Florida braces for tropical storm Erika. Could it become a hurricane?
Much-needed rain arrives in the Caribbean, while forecasters in Southern Florida puzzle over computer models.
Tropical storm Erika approached Puerto Rico and the US Virgin Islands on Thursday, providing much-needed rain to the eastern Caribbean, and setting a course that heightened vigilance in South Florida.
The storm was expected to near South Florida by Monday, according to James Franklin, chief hurricane forecaster at the Miami-based center, but its intensity was still uncertain. Computer models for the storm remain spread out, keeping forecasters guessing.
"We don't know how much of the storm will be left," he said, adding that it faces strong upper-level westerly winds in the next two to three days.
The Florida State Emergency Operations Center was partially activated on Wednesday as officials monitored the advancing storm. The state has not had to contend with a major hurricane since Wilma struck in October 2005.
In Puerto Rico, residents shuttered schools, government offices, and businesses across the region, while officials warned of flash flooding because of extremely dry conditions caused by the worst drought to hit the Caribbean in recent years. Puerto Rico Gov. Alejandro García Padilla said in a press conference early Thursday that the storm could bring badly needed rains to the parched US territory.
"We're happy given the dry conditions, but it does highlight the need to be on alert," he said, adding that heavy downpours could lead to flash floods.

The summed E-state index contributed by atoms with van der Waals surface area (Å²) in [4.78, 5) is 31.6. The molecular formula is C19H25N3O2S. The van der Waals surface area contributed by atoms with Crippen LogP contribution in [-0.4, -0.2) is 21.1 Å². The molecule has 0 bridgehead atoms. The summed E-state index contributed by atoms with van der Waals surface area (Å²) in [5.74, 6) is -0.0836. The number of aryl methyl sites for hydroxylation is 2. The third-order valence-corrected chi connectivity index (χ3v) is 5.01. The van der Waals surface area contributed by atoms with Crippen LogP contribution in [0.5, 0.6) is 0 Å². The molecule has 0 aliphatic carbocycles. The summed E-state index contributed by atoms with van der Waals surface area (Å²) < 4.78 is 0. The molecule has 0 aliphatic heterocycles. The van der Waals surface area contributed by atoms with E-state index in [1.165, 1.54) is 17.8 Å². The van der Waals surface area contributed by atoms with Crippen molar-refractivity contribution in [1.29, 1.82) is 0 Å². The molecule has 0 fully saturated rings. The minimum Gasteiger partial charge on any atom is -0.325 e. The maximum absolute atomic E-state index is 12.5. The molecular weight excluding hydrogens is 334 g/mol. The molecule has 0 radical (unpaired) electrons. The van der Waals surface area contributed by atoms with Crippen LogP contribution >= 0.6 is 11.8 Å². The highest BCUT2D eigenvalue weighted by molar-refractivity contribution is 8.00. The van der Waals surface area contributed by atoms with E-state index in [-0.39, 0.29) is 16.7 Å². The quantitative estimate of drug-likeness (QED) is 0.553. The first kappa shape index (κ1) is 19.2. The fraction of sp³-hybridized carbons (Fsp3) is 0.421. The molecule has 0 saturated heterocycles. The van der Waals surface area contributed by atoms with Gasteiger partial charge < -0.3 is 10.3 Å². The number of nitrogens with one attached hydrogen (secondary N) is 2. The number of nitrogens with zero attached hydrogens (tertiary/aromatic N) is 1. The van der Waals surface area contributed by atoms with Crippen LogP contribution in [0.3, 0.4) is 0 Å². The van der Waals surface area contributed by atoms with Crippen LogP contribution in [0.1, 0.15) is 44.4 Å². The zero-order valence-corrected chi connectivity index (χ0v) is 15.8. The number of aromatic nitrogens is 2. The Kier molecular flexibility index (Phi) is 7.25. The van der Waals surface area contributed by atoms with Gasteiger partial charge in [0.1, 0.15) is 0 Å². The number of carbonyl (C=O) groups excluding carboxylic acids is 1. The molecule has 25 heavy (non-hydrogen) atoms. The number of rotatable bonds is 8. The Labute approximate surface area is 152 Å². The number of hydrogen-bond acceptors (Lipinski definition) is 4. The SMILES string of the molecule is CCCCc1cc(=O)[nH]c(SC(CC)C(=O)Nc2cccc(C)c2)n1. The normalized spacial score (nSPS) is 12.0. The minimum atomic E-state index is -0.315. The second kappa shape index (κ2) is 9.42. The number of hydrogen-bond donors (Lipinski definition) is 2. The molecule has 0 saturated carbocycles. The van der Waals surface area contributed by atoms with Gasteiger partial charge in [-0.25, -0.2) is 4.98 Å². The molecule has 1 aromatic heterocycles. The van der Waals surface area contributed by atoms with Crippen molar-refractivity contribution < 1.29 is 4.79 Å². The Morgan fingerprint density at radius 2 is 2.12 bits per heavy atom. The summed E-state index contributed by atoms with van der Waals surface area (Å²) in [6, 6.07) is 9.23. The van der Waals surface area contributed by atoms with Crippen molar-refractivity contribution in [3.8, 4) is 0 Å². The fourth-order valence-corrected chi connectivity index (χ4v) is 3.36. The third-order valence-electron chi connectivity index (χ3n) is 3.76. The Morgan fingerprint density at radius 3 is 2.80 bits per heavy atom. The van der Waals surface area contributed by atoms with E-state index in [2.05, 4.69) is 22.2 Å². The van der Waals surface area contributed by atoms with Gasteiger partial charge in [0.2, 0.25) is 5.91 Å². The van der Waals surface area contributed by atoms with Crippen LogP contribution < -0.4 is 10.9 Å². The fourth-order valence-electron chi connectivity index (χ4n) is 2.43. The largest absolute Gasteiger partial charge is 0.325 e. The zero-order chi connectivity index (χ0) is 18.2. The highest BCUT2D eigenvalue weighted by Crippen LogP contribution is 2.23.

Erika is expected to produce 3 to 5 inches of rain across portions of the Leeward Islands, the Virgin Islands, Puerto Rico, and the Dominican Republic through Friday.
Tropical storm warnings are in effect for Puerto Rico, the Virgin Islands, St. Martin, St. Barthélemy, Montserrat, Antigua and Barbuda, St. Kitts and Nevis, Anguilla, Saba and St. Eustatius.
The 2015 Atlantic hurricane season is projected to be quieter than usual, with six to 10 named storms predicted, and up to four reaching hurricane status of winds at or topping 74 miles per hour, according to the US government. The severity of this year's El Niño weather phenomenon, which is the warming of Pacific waters that affects wind circulation patterns, and makes the formation of hurricanes in the Atlantic-Caribbean basin less likely, is a primary factor in such predictions.
But officials warn there is precedent for calmer-than-average hurricane seasons to bear the most destructive storms, like oft-cited Hurricane Andrew, that wreaked havoc in south Florida in 1992.
Elsewhere, in the Pacific, Ignacio reached hurricane status with the storm's maximum sustained winds increasing on Thursday morning to 85 mph. Hurricane Ignacio was centered about 1,205 miles east-southeast of Hilo, Hawaii, and was moving west-northwest near 13 mph.
Tropical storm Jimena also formed in the Pacific, with maximum sustained winds near 40 mph, and forecasted to strengthen to a hurricane Friday. Jimena was centered about 845 miles south-southwest of the southern tip of Mexico's Baja California peninsula.
This report contains material from the Associated Press and Reuters.